Instead of receiving information dumps from each NPC, the player must read their responses and pick up on certain key words that the NPC will respond to when asked about. This system was made easier in Ultima 6 when these keywords were actually highlighted in red. Using these cues, the player can progress through various subjects and take notes to ask other NPCs in other towns all over the world. One thing I discovered is that, in addition to mastering each virtue, I will also need to find a colored stone for each one that is buried in a dungeon titled the opposite of that virtue. (e.g. The stone of Honor is in the dungeon Deceit, the stone of Humility is in the dungeon Pride, and c.) I had not realized this in earlier playthroughs and have added the keyword ‘stone’ to my round of interrogation in each town.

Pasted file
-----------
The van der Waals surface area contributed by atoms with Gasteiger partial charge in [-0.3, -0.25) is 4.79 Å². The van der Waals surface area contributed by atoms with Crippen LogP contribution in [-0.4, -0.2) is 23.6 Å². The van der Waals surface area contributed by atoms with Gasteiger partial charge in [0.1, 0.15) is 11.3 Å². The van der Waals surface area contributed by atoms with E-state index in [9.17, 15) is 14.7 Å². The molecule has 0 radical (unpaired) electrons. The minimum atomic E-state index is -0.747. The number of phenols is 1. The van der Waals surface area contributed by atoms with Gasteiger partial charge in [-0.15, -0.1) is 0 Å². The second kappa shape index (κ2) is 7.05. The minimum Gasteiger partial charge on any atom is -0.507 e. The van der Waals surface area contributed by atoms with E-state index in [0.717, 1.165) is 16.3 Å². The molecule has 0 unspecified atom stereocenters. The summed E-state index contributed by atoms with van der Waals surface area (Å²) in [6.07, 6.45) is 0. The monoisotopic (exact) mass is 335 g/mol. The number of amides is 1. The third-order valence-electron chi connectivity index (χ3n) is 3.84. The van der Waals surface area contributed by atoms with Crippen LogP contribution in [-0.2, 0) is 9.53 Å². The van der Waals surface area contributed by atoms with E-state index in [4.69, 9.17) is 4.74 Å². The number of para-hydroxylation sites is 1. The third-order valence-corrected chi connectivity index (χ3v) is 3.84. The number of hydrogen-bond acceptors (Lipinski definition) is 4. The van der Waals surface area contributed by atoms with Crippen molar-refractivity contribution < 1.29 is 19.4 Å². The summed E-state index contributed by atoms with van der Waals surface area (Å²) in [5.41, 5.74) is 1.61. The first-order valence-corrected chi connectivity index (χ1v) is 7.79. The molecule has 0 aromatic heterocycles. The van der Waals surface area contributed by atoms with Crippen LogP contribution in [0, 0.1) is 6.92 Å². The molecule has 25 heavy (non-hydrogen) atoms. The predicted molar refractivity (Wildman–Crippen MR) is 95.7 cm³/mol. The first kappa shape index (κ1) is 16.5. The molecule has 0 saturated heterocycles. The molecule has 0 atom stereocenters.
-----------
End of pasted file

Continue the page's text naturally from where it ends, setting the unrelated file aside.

After visiting Castle Britain, discussing my quest with Lord British, and travelling around the world, I am happy to say I am doing very well. If you have been following my tweets, you will see that not only have I ascended in two virtues (Honor & Justice), but I am also ready to meditate on three others. This puts me almost at the halfway point when I am able to become a partial Avatar having mastered all eight virtues. The process of preparing for these virtues is a little more complicated, though.